Soon after her car meets with an accident, and getting face-to-face with death, for the first time she opens up her heart to this stranger Dr. Venkatachalapathi and confesses about her abortion. His confession of having lost his own daughter ‘Meena’ for his non-acceptance of her lesbian orientation, somehow heals both, and taking his advice, “Go back to school, Amma. Don’t give up,” (P. 135) Tara takes charge of her life once again and enrols herself in college. She even consults a son Neel, and takes stock of her life. She even meets her mother, spends time with her and tries to set tight her estranged relations with her. The ultimate healing happens to Tara through her connect with her grandmother Sabitri, when she finds the letter that Sabitri had written to Tara, persuading her not to quit her studies. Tara finds her roots, her connect to her legacy and derives the stability that she so much needs. The letter in fact, gives Tara the strength and resolve to overcome her kleptomania, because she for the first time, tries to return the stolen item, this time a photograph of her grandmother Sabitri from her mother Bela’s album, which she stole inspite of her mother’s refusal to give it to her. Tara narrates this an achievement-

“I go to my bedroom and retrieve the sepia photo from my carry-on. It isn’t easy. K take a deep breath and hold it. I bite the inside of my cheek until I taste blood. Twice I turn back. But finally, I manage to walk with the photo to the family room, stepping carefully in the dark. I’m going to put it back in the album.


Dr. Berger, it’s the first time in my life that I’m returning what I’ve stolen. I think you might call this a landmark moment” (P. 202)

However, Tara gets caught by her mother during her attempt to put the photo back in the album, which finally leads to Tara’s confession to her mother, revealing the angst in Tara due to uprooting that most immigrants face. She shouts-

“Do you want to know why I steal? I take things that I should have had but didn’t get. Things that mean happy memories. Things that stand for love and commitment. But sometimes I steal things that mean nothing. I steal them because there’s a big hole in the middle of my chest and stealing fills it up for a moment.’’  (P. 204)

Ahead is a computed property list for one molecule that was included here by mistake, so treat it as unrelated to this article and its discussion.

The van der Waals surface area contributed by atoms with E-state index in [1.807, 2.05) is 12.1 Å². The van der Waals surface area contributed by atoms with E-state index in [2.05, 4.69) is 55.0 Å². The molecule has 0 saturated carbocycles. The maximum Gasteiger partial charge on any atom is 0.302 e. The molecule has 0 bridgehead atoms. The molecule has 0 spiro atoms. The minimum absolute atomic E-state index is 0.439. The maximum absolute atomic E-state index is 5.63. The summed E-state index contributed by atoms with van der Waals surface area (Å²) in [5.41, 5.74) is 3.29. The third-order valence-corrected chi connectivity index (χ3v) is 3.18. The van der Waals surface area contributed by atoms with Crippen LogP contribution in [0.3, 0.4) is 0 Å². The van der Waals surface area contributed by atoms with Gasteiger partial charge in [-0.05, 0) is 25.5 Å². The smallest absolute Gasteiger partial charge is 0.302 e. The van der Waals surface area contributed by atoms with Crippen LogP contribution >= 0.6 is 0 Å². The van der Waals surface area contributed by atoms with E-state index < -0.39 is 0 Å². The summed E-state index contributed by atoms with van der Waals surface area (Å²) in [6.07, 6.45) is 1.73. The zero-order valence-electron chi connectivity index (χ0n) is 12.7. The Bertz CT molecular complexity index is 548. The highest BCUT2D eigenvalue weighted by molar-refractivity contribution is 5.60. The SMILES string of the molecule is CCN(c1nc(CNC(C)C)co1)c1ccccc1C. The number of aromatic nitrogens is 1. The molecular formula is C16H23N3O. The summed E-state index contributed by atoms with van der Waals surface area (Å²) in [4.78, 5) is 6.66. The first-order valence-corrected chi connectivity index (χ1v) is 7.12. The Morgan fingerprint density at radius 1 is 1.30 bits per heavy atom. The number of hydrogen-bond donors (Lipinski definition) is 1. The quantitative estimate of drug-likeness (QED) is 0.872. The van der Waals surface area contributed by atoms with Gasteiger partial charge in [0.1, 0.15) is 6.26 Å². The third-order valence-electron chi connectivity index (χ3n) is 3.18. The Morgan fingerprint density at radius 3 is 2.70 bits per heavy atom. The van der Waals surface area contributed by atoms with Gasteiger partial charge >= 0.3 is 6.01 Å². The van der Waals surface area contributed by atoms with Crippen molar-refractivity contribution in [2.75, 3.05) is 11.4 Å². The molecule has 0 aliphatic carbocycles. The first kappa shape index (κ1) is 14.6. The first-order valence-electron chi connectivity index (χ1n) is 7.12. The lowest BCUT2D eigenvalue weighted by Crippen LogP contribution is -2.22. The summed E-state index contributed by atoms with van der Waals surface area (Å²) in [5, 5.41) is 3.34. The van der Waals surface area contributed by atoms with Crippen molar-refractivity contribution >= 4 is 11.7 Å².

However, the disclosure of her innermost secret to her mother relieves her, and she thus is set on the path of rejuvenation, healing all the bruises that she suffered due to lack of emotional attachments with people other than her parents.


Thus, Chitra Divakaruni describes the journey of Diaspora, especially women Diaspora in most of her works, she talks about immigrants encounter in new country and how one loses one’s identity and becomes a nameless person but this also gives one an unknown sense of freedom. In the present novel too, she touches upon the discomfort that displacement brings in. Be it Sabitri, Bela or Tra, all the three women suffer immigrant angst while trying to adapt to the milieu outside their locale away from their near and dear ones, in exile and loneliness. As K.S Dhanam writes Divakaruni also contrasts the lives and perceptions of first-generation immigrants with that of their children born and raised in foreign land. And inevitably, it includes the Indian American experience of grappling with two identities. She has her finger accurately on the diasporic pulse, fusing eastern values with western ethos. Her writing course with her identification is with a brave new world forging to life. Her sensitivity to contemporary voices, today’s issues are threaded through with an ongoing search for identity beyond anthropology, beyond sociology and beyond academia.


Works Cited

Beauvoir, Simone de. The Second Sex. New York: Vintage Books, 1989, c1952.

Dhanam, K.S. “Negotiation with new culture: A study of Chitra Banerjee Divakaruni’s The Mistress of Spices.’’ Critical Essays on Diaspora Writings ed. Dr. K. Balachandran. New Delhi: arise Publishers, 2000

Divakaruni, Chitra. Before We Visit the Goddess. London: Simon & Schuster ltd., 2017.